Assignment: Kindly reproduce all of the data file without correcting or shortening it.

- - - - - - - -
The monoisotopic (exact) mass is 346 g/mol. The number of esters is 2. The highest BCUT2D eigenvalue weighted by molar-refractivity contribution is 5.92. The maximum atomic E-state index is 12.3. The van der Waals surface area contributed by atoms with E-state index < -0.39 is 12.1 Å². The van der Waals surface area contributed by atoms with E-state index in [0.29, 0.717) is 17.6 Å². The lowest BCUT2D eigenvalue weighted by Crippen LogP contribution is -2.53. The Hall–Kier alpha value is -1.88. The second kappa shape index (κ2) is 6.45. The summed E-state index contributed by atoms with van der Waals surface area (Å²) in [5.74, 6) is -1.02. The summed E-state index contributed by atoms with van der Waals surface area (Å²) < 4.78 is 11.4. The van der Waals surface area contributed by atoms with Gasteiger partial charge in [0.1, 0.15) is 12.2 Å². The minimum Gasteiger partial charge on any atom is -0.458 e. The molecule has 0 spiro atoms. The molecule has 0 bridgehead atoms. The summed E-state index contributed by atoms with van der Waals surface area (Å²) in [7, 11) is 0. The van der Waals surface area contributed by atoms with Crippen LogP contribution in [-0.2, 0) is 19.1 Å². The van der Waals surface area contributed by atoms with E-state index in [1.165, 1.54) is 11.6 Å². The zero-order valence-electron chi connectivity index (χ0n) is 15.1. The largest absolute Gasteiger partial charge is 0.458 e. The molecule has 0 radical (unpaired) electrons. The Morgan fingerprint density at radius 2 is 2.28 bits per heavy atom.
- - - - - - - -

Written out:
The monoisotopic (exact) mass is 346 g/mol. The number of esters is 2. The highest BCUT2D eigenvalue weighted by molar-refractivity contribution is 5.92. The maximum atomic E-state index is 12.3. The van der Waals surface area contributed by atoms with E-state index < -0.39 is 12.1 Å². The van der Waals surface area contributed by atoms with E-state index in [0.29, 0.717) is 17.6 Å². The lowest BCUT2D eigenvalue weighted by Crippen LogP contribution is -2.53. The Hall–Kier alpha value is -1.88. The second kappa shape index (κ2) is 6.45. The summed E-state index contributed by atoms with van der Waals surface area (Å²) in [5.74, 6) is -1.02. The summed E-state index contributed by atoms with van der Waals surface area (Å²) < 4.78 is 11.4. The van der Waals surface area contributed by atoms with Gasteiger partial charge in [0.1, 0.15) is 12.2 Å². The minimum Gasteiger partial charge on any atom is -0.458 e. The molecule has 0 spiro atoms. The molecule has 0 bridgehead atoms. The summed E-state index contributed by atoms with van der Waals surface area (Å²) in [7, 11) is 0. The van der Waals surface area contributed by atoms with Crippen LogP contribution in [-0.2, 0) is 19.1 Å². The van der Waals surface area contributed by atoms with E-state index in [1.165, 1.54) is 11.6 Å². The zero-order valence-electron chi connectivity index (χ0n) is 15.1. The largest absolute Gasteiger partial charge is 0.458 e. The molecule has 0 radical (unpaired) electrons. The Morgan fingerprint density at radius 2 is 2.28 bits per heavy atom.